Remember the book Black Like Me by John Howard Griffin, the white American journalist from the deep South who created quite a sensation with his best-seller, later made into a film?
Griffin was so disgusted at how African-Americans were being mistreated in the racially divided South that he decided the best way to expose the inequities was to get under the skin of those being oppressed.
So he underwent a series of skin treatments that temporarily transformed him - on the outside, at least - into a black man, so he could see first-hand how he was perceived by whites.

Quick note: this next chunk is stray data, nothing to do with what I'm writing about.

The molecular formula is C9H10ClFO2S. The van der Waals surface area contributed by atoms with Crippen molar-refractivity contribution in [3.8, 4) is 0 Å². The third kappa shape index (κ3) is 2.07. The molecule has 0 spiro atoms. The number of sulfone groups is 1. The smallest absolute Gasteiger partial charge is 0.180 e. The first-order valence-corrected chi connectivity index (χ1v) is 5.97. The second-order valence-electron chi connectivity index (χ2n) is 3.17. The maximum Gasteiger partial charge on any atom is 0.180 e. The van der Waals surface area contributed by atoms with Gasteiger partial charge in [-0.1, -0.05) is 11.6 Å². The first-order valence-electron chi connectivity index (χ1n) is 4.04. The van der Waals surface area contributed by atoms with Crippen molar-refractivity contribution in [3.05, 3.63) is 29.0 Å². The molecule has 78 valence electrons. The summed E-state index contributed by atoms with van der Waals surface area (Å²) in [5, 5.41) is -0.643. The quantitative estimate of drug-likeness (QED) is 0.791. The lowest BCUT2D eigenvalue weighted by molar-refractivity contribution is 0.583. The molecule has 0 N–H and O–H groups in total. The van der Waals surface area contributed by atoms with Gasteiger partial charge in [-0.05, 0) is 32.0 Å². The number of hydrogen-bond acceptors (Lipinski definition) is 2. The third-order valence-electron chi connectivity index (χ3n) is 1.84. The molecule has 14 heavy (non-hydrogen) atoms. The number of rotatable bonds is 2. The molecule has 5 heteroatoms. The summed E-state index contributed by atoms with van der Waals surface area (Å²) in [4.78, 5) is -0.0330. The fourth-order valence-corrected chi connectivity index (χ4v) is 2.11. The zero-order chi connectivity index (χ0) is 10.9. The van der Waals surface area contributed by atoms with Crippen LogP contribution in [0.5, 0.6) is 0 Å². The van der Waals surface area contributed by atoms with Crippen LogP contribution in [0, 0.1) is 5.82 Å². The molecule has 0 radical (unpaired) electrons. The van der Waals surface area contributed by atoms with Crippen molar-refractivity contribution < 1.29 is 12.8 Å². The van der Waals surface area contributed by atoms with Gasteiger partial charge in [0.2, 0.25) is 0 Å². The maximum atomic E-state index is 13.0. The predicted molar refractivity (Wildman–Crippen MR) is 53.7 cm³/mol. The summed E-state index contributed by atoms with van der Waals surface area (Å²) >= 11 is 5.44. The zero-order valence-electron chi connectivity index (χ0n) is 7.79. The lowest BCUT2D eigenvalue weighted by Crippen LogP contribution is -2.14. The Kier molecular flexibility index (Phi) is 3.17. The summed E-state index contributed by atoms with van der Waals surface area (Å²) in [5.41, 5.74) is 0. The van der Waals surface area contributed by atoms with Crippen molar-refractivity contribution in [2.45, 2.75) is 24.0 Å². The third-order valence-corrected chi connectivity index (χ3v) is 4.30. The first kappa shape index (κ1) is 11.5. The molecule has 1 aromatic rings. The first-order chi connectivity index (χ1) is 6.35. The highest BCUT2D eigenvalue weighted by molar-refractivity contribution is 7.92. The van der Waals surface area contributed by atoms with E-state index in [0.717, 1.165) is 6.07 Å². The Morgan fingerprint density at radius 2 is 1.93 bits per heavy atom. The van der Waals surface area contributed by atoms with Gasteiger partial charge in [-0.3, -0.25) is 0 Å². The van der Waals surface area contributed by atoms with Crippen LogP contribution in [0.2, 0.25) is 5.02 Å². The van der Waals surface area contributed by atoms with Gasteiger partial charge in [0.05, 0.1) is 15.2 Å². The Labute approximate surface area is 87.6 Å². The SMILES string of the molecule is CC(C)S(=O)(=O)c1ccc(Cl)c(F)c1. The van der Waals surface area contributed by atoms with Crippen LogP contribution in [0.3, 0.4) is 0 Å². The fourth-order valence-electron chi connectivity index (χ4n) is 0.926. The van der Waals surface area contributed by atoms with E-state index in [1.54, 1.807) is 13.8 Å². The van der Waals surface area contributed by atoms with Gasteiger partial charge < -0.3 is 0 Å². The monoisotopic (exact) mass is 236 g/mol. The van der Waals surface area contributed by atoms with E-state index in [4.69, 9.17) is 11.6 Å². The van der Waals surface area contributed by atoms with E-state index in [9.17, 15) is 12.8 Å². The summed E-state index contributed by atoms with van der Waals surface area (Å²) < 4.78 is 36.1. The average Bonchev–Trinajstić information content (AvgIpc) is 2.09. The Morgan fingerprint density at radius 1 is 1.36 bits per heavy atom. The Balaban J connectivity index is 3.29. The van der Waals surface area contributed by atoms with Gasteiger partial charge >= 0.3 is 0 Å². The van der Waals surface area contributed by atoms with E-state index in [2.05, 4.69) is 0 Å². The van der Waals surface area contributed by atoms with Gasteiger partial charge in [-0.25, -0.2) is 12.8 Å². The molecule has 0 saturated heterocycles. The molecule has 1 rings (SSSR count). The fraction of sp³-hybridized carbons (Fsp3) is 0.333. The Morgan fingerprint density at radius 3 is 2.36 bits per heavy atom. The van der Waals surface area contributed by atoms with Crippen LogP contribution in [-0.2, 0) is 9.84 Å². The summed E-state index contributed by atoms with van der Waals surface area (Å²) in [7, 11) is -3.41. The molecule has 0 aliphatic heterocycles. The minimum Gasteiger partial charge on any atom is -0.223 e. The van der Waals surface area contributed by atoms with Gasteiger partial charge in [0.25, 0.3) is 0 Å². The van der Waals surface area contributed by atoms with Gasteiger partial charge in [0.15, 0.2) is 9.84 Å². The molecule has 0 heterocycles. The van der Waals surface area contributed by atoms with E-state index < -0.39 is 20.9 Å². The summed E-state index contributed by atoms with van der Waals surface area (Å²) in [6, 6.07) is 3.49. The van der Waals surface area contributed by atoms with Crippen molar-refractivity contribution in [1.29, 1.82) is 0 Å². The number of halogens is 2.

No, I’m not expecting you to rush out and subject yourself to some risky skin-lightening or darkening treatment to understand how others perceive you. Our courts and Chapter Nine institutions are doing a fairly good job exposing racism, hate speech and racial rhetoric.
Just this week, there was a story about a man who referred to Indians as “low-caste rubbish with no morals” and was strongly sanctioned by the Equality Court.